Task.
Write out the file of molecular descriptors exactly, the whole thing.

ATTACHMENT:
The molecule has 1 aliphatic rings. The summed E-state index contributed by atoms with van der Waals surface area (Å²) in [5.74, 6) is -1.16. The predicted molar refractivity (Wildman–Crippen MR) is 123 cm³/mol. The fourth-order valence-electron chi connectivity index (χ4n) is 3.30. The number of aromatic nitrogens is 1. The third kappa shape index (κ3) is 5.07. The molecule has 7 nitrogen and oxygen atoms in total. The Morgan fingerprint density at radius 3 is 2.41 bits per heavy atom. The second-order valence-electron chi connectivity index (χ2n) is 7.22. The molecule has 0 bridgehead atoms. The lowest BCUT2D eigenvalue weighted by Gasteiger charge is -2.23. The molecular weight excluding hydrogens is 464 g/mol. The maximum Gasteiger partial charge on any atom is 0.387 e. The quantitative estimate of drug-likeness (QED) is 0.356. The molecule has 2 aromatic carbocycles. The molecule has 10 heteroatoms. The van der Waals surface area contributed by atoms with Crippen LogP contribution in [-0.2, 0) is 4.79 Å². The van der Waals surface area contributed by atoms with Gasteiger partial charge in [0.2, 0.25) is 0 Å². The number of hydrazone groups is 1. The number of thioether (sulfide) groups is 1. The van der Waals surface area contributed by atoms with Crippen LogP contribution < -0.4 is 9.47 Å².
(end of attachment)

The molecule has 1 aliphatic rings. The summed E-state index contributed by atoms with van der Waals surface area (Å²) in [5.74, 6) is -1.16. The predicted molar refractivity (Wildman–Crippen MR) is 123 cm³/mol. The fourth-order valence-electron chi connectivity index (χ4n) is 3.30. The number of aromatic nitrogens is 1. The third kappa shape index (κ3) is 5.07. The molecule has 7 nitrogen and oxygen atoms in total. The Morgan fingerprint density at radius 3 is 2.41 bits per heavy atom. The second-order valence-electron chi connectivity index (χ2n) is 7.22. The molecule has 0 bridgehead atoms. The lowest BCUT2D eigenvalue weighted by Gasteiger charge is -2.23. The molecular weight excluding hydrogens is 464 g/mol. The maximum Gasteiger partial charge on any atom is 0.387 e. The quantitative estimate of drug-likeness (QED) is 0.356. The molecule has 2 aromatic carbocycles. The molecule has 10 heteroatoms. The van der Waals surface area contributed by atoms with Crippen LogP contribution in [-0.2, 0) is 4.79 Å². The van der Waals surface area contributed by atoms with Gasteiger partial charge in [0.2, 0.25) is 0 Å². The number of hydrazone groups is 1. The number of thioether (sulfide) groups is 1. The van der Waals surface area contributed by atoms with Crippen LogP contribution < -0.4 is 9.47 Å².